A trademark is a distinctive word, phrase, logo or other graphic symbol that’s used to distinguish a manufacturer’s or merchant’s products from anyone else’s. Some examples: Ford cars and trucks, Kellogg’s cornflakes, IBM computers, Microsoft software. In the trademark context, “distinctive” means unique enough to reasonably serve as an identifier of a product in the marketplace.
For all practical purposes, a service mark is the same as a trademark–except that trademarks promote products while service marks promote services. Some familiar service marks: McDonald’s (fast food service), Kinko’s (photocopying service), ACLU (legal service), Blockbusters (video rental service), CBS’s stylized eye in a circle (television network service), the Olympic Games’ multi-colored interlocking circles (international sporting event).
A trademark or service mark can be more than just a brand name or logo. It can also be a shape, letters, numbers, a sound, a smell, a color or any other non-functional but distinctive aspect of a product or service that tends to promote and distinguish it in the marketplace. Titles, character names or other distinctive features of movies, television and radio programs can also serve as trademarks or service marks when used to promote a service or product. Finally, the distinctive packaging of a product is protected under the federal trademark statute (the Lanham Act) as trade dress, although trade dress can’t be placed on the federal trademark register.
The copyright laws protect original works of expression, but specifically do not protect names, titles or short phrases. This is where trademark protection comes in. Under state and federal laws, distinctive words, phrases, logos, symbols and slogans can qualify as trademarks or service marks if they are used to identify and distinguish a product or service in the marketplace.
The trademark laws are often used in conjunction with the copyright laws to protect advertising copy. The trademark laws protect the product or service name and any slogans used in the advertising. The copyright laws protect any additional literal expression that the ad contains.
Generally not. Names for businesses are commonly called “trade names.” A business’s trade name is the name it uses on its stock certificates, bank accounts, invoices and letterhead. When used to identify a business in this way–as an entity for non-marketing purposes–the business name is subject to some protection under state and local corporate and ficticious business name registration laws, but it is not considered a trademark (thus is not entitled to protection as such).
If, however, a business name is also used to identify a product or service produced by the business, it may qualify for trademark protection if it is distinctive enough. For instance, Apple Computer Corporation uses the trade name Apple as a trademark on its line of computer products, and Nolo Press, Inc. uses Nolo as a service mark for its online people’s law services.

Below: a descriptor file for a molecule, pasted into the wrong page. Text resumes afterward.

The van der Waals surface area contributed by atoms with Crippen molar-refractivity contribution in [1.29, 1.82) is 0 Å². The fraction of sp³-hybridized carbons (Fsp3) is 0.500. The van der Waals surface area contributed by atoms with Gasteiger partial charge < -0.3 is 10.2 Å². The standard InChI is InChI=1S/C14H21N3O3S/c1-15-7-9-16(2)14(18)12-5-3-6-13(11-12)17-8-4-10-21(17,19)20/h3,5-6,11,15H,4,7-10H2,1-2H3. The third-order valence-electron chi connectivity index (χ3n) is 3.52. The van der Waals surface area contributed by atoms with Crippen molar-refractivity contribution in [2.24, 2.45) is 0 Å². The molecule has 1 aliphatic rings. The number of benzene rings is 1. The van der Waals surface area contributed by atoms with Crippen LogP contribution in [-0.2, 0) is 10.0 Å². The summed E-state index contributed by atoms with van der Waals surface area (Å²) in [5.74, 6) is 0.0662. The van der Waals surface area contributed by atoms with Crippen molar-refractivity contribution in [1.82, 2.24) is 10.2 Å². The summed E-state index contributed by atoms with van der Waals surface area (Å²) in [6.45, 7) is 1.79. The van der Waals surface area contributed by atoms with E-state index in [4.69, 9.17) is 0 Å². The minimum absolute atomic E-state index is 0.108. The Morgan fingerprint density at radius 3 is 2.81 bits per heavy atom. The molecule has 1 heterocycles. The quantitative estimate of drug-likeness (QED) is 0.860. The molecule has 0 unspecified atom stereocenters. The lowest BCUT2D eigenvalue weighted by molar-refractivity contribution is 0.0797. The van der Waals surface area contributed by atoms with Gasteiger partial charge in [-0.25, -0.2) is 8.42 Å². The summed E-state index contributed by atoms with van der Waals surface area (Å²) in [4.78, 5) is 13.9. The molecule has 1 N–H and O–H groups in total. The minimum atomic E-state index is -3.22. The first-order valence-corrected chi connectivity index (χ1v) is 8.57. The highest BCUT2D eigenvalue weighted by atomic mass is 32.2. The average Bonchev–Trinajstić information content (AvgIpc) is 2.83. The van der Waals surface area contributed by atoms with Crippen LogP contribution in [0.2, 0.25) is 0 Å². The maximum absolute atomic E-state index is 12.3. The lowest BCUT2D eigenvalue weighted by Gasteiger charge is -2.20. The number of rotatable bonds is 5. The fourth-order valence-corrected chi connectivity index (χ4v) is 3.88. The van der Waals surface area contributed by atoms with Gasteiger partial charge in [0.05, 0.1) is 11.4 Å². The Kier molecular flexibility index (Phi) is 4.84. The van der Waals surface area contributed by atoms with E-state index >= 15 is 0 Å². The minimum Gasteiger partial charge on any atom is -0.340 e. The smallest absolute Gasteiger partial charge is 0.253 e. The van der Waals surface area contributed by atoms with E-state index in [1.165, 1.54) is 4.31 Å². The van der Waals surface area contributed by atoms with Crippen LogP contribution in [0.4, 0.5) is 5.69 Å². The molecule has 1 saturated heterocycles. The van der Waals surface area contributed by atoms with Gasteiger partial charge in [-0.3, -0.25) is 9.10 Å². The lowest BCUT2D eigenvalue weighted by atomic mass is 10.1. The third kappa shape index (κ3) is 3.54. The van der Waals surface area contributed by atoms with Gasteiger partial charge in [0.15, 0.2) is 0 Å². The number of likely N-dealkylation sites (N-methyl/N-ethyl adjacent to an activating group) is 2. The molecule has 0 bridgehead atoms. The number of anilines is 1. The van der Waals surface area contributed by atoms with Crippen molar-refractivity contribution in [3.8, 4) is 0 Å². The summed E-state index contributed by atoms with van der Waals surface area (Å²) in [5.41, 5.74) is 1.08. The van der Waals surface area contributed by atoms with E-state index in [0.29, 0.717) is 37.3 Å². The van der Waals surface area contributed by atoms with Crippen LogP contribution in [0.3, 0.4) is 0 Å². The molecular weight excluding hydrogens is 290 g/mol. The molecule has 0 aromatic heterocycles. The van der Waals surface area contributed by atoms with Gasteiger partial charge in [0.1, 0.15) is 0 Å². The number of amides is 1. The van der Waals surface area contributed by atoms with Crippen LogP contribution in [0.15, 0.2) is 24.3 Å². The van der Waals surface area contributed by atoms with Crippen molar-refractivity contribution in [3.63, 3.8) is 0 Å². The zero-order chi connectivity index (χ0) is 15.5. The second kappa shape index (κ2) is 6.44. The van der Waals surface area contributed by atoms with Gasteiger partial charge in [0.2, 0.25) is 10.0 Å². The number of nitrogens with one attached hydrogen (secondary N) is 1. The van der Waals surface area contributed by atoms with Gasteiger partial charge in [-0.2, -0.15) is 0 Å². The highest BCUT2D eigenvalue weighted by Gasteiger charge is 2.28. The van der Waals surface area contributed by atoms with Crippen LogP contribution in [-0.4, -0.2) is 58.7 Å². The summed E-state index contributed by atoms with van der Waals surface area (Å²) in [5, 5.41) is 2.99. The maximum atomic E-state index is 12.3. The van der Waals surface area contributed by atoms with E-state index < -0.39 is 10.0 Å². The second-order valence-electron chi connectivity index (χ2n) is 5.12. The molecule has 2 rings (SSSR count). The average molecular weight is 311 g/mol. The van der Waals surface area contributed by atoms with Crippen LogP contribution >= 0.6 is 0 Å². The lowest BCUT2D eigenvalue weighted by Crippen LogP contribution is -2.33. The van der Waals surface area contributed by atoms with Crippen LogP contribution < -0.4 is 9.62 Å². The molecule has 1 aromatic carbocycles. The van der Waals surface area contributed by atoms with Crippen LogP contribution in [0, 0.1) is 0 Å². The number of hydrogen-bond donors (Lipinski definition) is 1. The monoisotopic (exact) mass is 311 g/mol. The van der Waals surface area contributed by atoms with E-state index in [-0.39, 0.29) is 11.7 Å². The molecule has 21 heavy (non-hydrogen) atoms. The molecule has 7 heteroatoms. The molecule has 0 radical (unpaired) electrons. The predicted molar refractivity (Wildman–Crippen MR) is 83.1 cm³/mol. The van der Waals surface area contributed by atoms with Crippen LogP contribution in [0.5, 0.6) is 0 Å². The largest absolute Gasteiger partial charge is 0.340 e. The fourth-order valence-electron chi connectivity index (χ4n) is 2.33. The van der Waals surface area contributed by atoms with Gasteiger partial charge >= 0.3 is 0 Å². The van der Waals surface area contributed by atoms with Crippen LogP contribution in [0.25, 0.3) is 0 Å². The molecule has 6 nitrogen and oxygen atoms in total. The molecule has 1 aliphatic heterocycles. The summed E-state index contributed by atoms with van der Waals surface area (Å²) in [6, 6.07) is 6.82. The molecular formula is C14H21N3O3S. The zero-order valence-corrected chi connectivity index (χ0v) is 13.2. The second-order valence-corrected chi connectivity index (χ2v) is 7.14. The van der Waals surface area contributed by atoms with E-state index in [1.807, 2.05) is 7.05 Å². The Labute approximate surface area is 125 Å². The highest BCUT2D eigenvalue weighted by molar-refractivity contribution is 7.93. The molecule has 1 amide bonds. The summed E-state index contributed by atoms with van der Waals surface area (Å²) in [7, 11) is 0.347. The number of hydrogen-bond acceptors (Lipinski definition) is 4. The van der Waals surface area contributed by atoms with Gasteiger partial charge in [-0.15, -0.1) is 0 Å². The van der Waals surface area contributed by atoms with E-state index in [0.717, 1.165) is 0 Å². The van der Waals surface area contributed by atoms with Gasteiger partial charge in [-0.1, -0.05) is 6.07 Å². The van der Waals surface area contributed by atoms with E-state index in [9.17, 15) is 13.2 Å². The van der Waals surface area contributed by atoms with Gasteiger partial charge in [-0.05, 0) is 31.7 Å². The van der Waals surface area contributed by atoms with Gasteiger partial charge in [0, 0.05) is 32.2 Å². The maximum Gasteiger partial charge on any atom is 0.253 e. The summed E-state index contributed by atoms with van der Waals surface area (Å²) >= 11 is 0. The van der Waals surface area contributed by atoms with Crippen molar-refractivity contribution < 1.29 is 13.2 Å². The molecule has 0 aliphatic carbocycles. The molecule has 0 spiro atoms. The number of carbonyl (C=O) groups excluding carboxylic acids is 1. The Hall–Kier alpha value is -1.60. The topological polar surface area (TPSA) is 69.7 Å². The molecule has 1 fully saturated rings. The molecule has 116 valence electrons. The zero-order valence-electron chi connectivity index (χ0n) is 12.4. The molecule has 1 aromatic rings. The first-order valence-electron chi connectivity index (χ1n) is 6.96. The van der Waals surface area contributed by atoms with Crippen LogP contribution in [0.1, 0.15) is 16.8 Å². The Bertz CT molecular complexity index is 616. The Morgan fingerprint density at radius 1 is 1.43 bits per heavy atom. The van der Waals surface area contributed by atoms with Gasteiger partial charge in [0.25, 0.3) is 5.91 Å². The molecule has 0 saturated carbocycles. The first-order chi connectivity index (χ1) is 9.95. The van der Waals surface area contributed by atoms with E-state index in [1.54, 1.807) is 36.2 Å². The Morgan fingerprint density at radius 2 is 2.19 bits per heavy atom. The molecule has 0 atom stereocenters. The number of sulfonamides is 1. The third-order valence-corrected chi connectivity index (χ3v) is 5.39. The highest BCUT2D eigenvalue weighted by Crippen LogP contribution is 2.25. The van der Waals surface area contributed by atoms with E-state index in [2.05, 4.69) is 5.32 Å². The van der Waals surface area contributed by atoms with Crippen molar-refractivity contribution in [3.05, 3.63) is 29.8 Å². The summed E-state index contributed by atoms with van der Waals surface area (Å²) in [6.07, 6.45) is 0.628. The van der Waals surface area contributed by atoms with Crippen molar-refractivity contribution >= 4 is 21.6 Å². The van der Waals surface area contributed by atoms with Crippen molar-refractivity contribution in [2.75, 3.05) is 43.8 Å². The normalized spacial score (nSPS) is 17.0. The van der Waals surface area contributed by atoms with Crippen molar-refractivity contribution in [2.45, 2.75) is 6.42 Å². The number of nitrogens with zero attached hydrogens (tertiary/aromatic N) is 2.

Although trade names by themselves are considered trademarks, they may be protected under federal and state unfair competition laws if a competing use is likely to lead to customer confusion.
As a general rule, trademark law confers the most legal protection to names, logos and other marketing devices that are distinctive–that is, memorable because they are creative or out of the ordinary (inherently distinctive), or because over time they have become well known to the public.
Trademarks said to be inherently distinctive typically consist of:
- unique logos or symbols
- made-up words (“coined marks”), such as Exxon or Kodak
- words that invoke imaginative images in the context of their usage (“fanciful marks”), such as Double Rainbow ice cream
- words that are surprising or unexpected in the context of their usage (“arbitrary marks”), such as Time Magazine or Diesel for a bookstore, and
- words that cleverly connote qualities about the product or service (“suggestive or evocative marks”), such as Slenderella diet food products.
By contrast, trademarks consisting of common or ordinary words are not considered to be inherently distinctive and receive less protection under federal or state laws. Typical examples of common or ordinary words are:
- people’s names (Pete’s Muffins, Smith Graphics)
- geographic terms (Northern Dairy, Central Insect Control), and
- descriptive terms–that is, words that attempt to literally describe the product or some characteristic of the product (Rapid Computers, Clarity Video Monitors, Ice Cold Ice Cream)
As mentioned, it’s possible for ordinary marks to become distinctive because they have developed great public recognition through long use and exposure in the marketplace. A mark that has become protectible through exposure or long use is said to have acquired a “secondary meaning.” Examples of otherwise common marks that have acquired a secondary meaning and are now considered to be distinctive include: Sears (department stores), Ben and Jerry’s (ice cream) and Park’n Fly (airport parking services.)